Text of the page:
Television: the Internet Drug of the Nation

Newton Minow once called Television a “vast wasteland”. He would later revise his thought to describe Television as a “Toxic Dump”. I can’t say I really disagree. There is nothing worse than bad TV in terms of our cultural values. The majority of our watching habits revolve around thin plots, titillating scandals, and mostly vapid characters.

Unfortunately, with the ability to stream any show and binge watch programming through Netflix, Hulu, and Amazon Prime, bad programming hasn’t gotten any better. In fact, it is not only getting worse it is becoming alarmingly more accessible.

I’m not saying all TV is bad. I’m a child of Sesame Street, Electric Company, and Mr. Rogers. However, that was a very specific kind of programming designed to educate, and nurture young creative minds. Sadly, those ideals have not stood the test of time. Not because they aren’t right, but because the ability to stream and binge watch these shows have made it far easier to mindlessly consume these programs instead of actively engage in what they are watching.

It used to be that you would watch a television program much like you would read a book. Absorbing the characters, the setting, the plot, all of the subtle nuances surrounding the story being played out even if it was about a bunch of puppets who were learning how to read. You would savor your daily dose knowing that tomorrow the cast of characters would be back  to give you the next part of their life. A life that you not only watched, but somehow shared in.

Now we just consume as much of it as we can as we race to the end to see what happened. It is only at the very end of the story that we realize that we missed 99% of what we were watching, but we don’t feel the need to go back.

I say this, because I see this affecting my children and I realize that I became that person that I absolutely Hated. The person who sits their child in front of the television instead of teaching them how to engage in the world around them. The person who has not taught his children to question the world around him or her, and to search for the answers.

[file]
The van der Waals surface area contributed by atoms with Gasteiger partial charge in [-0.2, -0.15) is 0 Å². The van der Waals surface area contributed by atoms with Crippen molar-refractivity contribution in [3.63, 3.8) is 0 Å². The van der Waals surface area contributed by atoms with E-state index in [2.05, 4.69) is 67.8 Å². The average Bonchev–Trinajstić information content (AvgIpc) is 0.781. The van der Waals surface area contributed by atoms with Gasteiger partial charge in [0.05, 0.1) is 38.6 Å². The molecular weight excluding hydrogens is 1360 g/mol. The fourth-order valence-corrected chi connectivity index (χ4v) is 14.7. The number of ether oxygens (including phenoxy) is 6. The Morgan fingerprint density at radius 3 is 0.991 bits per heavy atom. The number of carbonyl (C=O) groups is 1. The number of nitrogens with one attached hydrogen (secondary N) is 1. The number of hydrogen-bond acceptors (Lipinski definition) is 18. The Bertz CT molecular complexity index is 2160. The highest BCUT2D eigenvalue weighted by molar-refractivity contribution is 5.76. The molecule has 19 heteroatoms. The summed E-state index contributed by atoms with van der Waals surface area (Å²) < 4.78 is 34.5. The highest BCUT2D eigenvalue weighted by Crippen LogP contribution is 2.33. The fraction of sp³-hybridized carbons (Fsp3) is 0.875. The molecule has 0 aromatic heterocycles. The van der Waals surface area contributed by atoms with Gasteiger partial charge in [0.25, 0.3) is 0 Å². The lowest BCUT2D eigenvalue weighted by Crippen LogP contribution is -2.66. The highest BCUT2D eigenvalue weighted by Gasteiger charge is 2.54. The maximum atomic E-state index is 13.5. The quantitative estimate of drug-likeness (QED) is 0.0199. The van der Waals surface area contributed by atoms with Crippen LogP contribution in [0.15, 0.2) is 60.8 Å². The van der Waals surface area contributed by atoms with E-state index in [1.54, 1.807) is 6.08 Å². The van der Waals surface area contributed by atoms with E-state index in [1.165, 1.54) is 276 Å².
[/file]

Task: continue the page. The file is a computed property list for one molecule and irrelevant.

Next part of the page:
Instead I have relied on the electronic baby sitter to do my work for me.

This has never been more apparent than when I tried to do a science project with my son. It was evident to me that he did not fully grasp the idea of what we were trying to do. He saw an end goal – to make a robot that draws. I saw something more, to see how a machine works, to see how a circuit is built, to test how changing a variable can affect an entire experiment. Even at an 8 year old level there should be the question of “Why” pervade the room as we attach markers and wires to a 16oz. red cup. Instead, his only question was “can we turn it on yet?”

In this, I have failed him. I have not taught him that the best things in life are not found at the stroke of a button, or from the aggregated stories that one can inhale sitting on a couch. Instead, I have taught him that dependence on a glowing tube outshines the sun that is right outside.

I have heard people say “I used to watch television all the time, and I turned out fine.” I am not so sure that is the same for today’s child. At some point, we turned off the TV, fought the monsters in the creek, rode our bikes to 7-11, or fed the devil under the porch. We have all done those things. Our kids on the other hand, aren’t. They are stagnating in a room and digesting processed food by the box. They are not learning. Yes, you may have turned out fine, but you didn’t have the vast flow of information at your finger tips.

We have created a world in which I look at my kids everyday and silently whisper “I’m sorry.” I’m sorry I failed you. I’m sorry that I was so selfish that I failed to see what was important. I’m sorry that I let you think that watching TV was the only way to communicate. And, I’m sorry that I was unable to filter the immense evolution of technology before you were ready for it. At some point I lost my way in this parenting gig, and I have failed to do my job. I listened to others who said it was fine, when I knew damn well that it wasn’t.

I can’t make up for that, but I can promise you something. I can promise that I will make you my number one priority. I can promise you that I will not let you down again. It’ll be hard on both of us, but I promise you that many years from now we will all be better for it.